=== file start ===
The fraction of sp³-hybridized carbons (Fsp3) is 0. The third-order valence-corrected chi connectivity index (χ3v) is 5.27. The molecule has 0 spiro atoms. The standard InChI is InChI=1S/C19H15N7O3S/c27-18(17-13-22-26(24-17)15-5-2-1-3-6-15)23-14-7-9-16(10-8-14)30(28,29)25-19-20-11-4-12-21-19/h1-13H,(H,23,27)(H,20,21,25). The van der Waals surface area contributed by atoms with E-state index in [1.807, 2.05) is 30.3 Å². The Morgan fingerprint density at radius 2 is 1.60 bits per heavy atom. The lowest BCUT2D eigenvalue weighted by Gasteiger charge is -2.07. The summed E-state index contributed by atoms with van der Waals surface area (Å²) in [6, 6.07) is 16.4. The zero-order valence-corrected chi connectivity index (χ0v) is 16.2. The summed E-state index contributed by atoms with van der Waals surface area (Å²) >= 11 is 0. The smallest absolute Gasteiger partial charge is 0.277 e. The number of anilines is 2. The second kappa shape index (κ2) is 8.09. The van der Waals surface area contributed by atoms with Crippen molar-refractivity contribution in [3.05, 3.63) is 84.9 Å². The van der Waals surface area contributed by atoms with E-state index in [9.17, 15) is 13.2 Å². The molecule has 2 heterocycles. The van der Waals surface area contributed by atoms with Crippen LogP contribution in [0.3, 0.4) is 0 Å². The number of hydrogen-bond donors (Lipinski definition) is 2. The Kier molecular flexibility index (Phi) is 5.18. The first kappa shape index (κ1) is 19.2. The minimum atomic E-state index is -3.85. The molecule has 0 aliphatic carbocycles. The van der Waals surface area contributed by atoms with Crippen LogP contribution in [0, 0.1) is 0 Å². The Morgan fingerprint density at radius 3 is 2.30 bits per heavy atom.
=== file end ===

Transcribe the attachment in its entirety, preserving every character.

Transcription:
The fraction of sp³-hybridized carbons (Fsp3) is 0. The third-order valence-corrected chi connectivity index (χ3v) is 5.27. The molecule has 0 spiro atoms. The standard InChI is InChI=1S/C19H15N7O3S/c27-18(17-13-22-26(24-17)15-5-2-1-3-6-15)23-14-7-9-16(10-8-14)30(28,29)25-19-20-11-4-12-21-19/h1-13H,(H,23,27)(H,20,21,25). The van der Waals surface area contributed by atoms with E-state index in [1.807, 2.05) is 30.3 Å². The Morgan fingerprint density at radius 2 is 1.60 bits per heavy atom. The lowest BCUT2D eigenvalue weighted by Gasteiger charge is -2.07. The summed E-state index contributed by atoms with van der Waals surface area (Å²) in [6, 6.07) is 16.4. The zero-order valence-corrected chi connectivity index (χ0v) is 16.2. The summed E-state index contributed by atoms with van der Waals surface area (Å²) >= 11 is 0. The smallest absolute Gasteiger partial charge is 0.277 e. The number of anilines is 2. The second kappa shape index (κ2) is 8.09. The van der Waals surface area contributed by atoms with Crippen molar-refractivity contribution in [3.05, 3.63) is 84.9 Å². The van der Waals surface area contributed by atoms with E-state index in [9.17, 15) is 13.2 Å². The molecule has 2 heterocycles. The van der Waals surface area contributed by atoms with Crippen LogP contribution in [0.3, 0.4) is 0 Å². The number of hydrogen-bond donors (Lipinski definition) is 2. The Kier molecular flexibility index (Phi) is 5.18. The first kappa shape index (κ1) is 19.2. The minimum atomic E-state index is -3.85. The molecule has 0 aliphatic carbocycles. The van der Waals surface area contributed by atoms with Crippen LogP contribution in [0, 0.1) is 0 Å². The Morgan fingerprint density at radius 3 is 2.30 bits per heavy atom.